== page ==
Demon of the Well
Map 29 -- Hell on Earth - 110% Kills / 100% Secrets
While Scythe has even less of a story than is typical for a game of DooM, we seem to run into a slight bit of some kind of narrative here. The title states that apparently now we're back on Earth, and during the dead of winter at that (or maybe this is summer in Greenland for all I know)....it's a snow-covered day in some kind of little mountain-town, itself decidedly Downtown-esque in aspect, right down to the arrows on the ground; apart from a strange bit of flesh on a wall in the last major building, there's very little of Hell (or REDness!) in evidence here, that is apart from the sky....apparently Hell is seeping through into the earthly reality again? Ah, well, nothing some intense violence can't fix, right?
Despite the crystal-clear Downtown influences, this really doesn't play a lot like said map. Sure, it's a sandbox, and you can run all around all of the buildings at will from the start, but there's a fixed sequence in which they must (and can) be entered, and nearly all of the play space is ultimately mandatory, so there's really only the illusion of a sandbox at play here; if it seems like you're running around like a headless chicken, it's probably because the early going makes you search and maybe take a few early risks to acquire good weapons and adequate ammo stocks, rather than because you can go and play around in any part of the map that you wish. Not that this disguised-yet-stringent linearity really hurts the map much, mind--most of the buildings contain memorable setpiece encounters (my favorite is the cloud of cacos that are unleashed in the distance along with an arch-vile and some commandos right next to the player in the redbrick building) or are otherwise conducive to engaging fights, e.g. the height variation in the red key and final buildings. And, as a treat, there's some pretty entertaining cyb usage at various points as well (although the three that appear out in the snowy courtyard at one point are really only as relevant as the player chooses to make them); commendable that Erik went 21 maps without using this monster before using them liberally, as he clearly is very fond of them.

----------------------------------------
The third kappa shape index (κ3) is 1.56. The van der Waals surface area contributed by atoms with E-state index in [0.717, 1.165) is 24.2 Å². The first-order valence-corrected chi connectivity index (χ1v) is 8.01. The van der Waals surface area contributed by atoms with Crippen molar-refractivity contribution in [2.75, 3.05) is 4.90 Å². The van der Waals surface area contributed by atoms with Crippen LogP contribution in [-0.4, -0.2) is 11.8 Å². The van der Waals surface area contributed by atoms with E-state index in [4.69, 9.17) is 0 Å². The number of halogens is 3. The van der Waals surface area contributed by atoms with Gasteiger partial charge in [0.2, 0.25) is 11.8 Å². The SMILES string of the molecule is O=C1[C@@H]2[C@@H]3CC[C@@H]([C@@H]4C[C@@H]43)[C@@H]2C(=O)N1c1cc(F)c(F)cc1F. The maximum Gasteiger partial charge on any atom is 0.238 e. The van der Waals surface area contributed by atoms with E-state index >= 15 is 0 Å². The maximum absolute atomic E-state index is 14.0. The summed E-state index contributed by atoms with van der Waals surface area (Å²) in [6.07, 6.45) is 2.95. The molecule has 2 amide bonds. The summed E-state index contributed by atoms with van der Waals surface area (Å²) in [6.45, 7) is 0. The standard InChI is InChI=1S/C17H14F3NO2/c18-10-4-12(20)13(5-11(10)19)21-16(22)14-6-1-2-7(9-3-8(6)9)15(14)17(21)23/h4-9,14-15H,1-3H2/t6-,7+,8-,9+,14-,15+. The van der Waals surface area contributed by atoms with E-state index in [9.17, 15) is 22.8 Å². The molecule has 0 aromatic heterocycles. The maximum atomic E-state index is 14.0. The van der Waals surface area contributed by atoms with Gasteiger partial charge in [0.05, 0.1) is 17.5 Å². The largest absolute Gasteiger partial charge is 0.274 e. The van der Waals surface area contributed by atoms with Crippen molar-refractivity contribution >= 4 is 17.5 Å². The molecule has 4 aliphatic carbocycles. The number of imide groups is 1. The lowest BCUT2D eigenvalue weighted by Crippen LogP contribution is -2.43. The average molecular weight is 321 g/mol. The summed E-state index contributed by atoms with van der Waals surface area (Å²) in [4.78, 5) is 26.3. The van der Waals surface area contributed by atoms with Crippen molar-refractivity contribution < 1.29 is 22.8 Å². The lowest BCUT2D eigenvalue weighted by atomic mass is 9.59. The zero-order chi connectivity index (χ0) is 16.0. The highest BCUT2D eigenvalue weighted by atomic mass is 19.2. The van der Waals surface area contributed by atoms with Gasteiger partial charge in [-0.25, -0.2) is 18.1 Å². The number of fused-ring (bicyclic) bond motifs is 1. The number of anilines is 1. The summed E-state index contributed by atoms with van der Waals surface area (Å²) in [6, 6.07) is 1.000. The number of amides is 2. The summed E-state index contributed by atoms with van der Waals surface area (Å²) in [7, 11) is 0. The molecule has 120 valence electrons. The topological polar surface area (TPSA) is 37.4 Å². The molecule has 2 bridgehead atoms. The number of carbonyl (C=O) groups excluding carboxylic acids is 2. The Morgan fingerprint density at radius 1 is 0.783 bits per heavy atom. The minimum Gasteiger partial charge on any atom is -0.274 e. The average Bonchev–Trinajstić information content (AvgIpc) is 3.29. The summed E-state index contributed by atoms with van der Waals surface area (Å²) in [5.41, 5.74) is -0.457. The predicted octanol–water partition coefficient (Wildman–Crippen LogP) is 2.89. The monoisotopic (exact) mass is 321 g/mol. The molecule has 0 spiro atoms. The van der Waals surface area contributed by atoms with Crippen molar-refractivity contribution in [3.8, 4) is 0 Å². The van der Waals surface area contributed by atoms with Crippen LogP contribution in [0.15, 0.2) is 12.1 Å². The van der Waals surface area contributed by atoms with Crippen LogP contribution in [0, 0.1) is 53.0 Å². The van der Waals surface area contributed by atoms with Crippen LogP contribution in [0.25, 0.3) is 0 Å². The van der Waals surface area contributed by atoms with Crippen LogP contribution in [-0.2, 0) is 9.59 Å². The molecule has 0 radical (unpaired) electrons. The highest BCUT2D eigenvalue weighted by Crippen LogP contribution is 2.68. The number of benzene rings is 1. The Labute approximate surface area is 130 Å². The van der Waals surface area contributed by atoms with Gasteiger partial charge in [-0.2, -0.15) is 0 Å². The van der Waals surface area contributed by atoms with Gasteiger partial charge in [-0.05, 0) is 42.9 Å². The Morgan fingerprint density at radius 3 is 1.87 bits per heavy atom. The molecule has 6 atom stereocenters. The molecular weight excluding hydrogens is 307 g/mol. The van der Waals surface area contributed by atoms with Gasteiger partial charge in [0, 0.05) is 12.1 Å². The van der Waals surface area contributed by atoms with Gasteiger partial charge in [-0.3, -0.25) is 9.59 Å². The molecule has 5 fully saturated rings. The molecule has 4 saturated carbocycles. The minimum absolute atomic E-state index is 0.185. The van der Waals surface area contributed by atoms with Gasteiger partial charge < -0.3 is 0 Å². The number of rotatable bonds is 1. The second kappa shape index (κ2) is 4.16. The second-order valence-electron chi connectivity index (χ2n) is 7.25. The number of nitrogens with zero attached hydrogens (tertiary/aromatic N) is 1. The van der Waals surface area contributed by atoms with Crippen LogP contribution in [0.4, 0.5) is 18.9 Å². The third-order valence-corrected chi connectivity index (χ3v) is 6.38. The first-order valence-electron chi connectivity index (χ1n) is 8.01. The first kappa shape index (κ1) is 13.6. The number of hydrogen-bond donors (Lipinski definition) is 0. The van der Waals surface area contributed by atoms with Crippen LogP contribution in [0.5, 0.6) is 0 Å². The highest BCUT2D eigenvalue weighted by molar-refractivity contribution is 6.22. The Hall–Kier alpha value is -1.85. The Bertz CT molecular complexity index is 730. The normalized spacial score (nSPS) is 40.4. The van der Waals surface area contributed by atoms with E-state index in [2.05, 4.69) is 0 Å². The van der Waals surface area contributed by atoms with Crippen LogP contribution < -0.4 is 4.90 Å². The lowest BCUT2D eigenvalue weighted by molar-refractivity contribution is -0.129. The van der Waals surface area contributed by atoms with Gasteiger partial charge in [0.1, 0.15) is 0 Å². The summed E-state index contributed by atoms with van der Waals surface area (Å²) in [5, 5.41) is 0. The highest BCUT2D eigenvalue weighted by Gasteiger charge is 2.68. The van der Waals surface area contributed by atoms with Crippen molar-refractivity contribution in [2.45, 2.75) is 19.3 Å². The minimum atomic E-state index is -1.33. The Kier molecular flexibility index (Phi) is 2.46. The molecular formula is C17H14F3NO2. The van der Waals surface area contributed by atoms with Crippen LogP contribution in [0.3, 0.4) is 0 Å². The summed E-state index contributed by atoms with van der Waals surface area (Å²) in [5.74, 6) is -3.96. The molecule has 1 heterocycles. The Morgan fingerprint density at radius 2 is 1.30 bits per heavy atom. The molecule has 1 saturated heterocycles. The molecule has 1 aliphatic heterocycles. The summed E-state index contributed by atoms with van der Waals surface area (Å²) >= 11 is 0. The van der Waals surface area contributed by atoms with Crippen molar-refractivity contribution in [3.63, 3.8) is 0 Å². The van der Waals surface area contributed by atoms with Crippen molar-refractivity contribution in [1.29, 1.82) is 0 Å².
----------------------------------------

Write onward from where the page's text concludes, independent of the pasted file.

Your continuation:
Ultimately, this is probably one of Scythe's best maps (perhaps even THE best); apart from the much-welcome categoric change of scenery (again, I think coming up with something thematically out of left field is a brilliant approach to take to the last 2-3 maps in the game) it has the same straightforward but enjoyable medium-difficulty battle style of the majority of the other maps, but has time to develop a much more solid sense of progress and achievement simply because the map constitutes a much more filling portion than the little appetizers that precede it. Incidentally, I have never played this map from anything but a pistol start (time was I used to think it was intended and indeed only possible to exit map 28 on a death-slide....)....I imagine it's unusually easy for a map 29 played otherwise, which one could perhaps interpret as being Alm throwing the player one last bone before going for the throat in....
Map 30 -- Fire and Ice - 113% Kills / 100% Secrets